With the Gowers report in 2006, and the recent piracy consultation, it might seem like the UK government is at the forefront of trying to bring copyright laws into the 21st Century. Yet, if it is ignored, the information is worthless, so it’s important to keep the government reminded. This, then, appears to be the rationale behind MusicTank’s report, “Let’s Sell Recorded Music”.
MusicTank, which describes itself as “a business development network for the UK music industry” formed the events around a simple premise,that “The creation of viable alternatives to unlicensed file sharing” has “the potential to produce the most satisfactory outcome for all stakeholders, including consumers.” This report features the conclusions from that event.
Much of the focus is positive as well, with strong points being made about the quality available from online services, their price comparison to physical sales and the worry ISPs share over the slippery slope of blocking content. However, one of the best summations of the current state of music and the Internet comes from Playlouder‘s Paul Sanders:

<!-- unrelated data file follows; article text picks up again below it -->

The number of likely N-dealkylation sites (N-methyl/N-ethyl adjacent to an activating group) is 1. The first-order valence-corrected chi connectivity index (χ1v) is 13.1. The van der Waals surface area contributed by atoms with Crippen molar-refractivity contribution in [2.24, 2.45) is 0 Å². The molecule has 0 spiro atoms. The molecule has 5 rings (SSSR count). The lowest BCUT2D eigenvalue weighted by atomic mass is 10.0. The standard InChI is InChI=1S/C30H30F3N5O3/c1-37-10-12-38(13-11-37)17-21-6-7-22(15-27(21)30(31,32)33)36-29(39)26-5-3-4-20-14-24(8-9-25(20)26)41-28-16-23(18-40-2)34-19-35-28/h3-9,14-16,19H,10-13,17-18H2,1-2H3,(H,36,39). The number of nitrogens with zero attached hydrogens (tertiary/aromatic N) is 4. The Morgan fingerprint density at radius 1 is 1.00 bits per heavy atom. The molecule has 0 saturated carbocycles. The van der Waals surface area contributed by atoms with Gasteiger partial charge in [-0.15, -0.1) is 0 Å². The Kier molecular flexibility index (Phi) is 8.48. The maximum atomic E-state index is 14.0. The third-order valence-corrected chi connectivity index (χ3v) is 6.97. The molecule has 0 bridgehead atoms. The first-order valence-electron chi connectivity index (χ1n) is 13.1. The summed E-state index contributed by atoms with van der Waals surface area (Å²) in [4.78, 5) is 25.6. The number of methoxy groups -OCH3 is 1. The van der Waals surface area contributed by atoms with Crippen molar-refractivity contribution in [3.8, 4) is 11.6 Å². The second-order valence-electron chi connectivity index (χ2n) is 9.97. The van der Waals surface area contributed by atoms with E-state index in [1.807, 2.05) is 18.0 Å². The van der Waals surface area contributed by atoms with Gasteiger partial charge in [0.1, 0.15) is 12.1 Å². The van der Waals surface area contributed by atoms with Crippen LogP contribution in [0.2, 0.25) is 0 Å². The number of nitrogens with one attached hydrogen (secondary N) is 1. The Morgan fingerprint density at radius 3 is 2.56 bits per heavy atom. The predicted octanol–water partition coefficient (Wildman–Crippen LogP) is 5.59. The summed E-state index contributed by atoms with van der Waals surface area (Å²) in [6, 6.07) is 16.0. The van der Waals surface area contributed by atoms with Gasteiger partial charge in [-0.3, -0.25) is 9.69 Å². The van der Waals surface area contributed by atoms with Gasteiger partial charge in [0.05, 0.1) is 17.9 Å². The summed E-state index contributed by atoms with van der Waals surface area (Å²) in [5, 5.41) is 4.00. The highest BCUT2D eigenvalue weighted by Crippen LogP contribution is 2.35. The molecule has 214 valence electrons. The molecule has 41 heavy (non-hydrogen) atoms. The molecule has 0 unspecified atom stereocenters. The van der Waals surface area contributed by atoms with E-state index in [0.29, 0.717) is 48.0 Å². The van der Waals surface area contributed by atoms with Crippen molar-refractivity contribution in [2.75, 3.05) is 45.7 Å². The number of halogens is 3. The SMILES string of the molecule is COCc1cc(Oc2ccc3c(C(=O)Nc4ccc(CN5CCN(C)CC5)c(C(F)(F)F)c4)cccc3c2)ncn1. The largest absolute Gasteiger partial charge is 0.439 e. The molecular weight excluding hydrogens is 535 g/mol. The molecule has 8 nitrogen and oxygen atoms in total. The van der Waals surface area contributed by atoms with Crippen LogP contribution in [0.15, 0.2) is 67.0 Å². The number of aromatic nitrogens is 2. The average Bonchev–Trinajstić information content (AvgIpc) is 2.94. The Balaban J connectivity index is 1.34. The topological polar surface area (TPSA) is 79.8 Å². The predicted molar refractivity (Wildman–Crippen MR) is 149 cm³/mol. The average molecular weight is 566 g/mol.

“The music business is putting a lot of effort into shouting at ISPs and comparatively little into selling them music”
This cuts to the core of the problem. No amount of Memorandums of Understanding (MoU) will change things if the entertainment industries are too busy complaining about others not doing what the industries think they should be doing, whilst those same industries are not doing what the customers think they should be doing.
On the other side of the coin though, there are major issues that barely get mentioned. Wrongful identification of copyright infringers – a topic we have covered extensively, with many examples in the past year alone – gets a single mention on page 9, from Carphone Warehouse representative Andrew Heaney, although he did note that it may be an infringement of consumer rights. However, that it gets only half a paragraph, while the quality and cost issue gets a page, is not encouraging.
The report as a whole highlights the problems facing everyone on all sides, but skimps on the consumer-side somewhat, while music industry claims are given somewhat exaggerated credence, despite the continued lack of supporting evidence. However, like last month’s Ipoque report, it seems that there is more balance being given to reports on this subject. Whether the people at Rand take note is a different matter.
The problem is, though, with major consumer issues given such quick mention, and with the many luminaries including the man behind the MoU – Secretary of State for Culture, Andy Burnham MP – present and participating, the issues that are not deemed very important in this report, may not be deemed as important to those involved. It may end up that that the unsubstantiated claims of loss by the music industry are deemed more important than the rights of citizens, and that’s not good for anyone.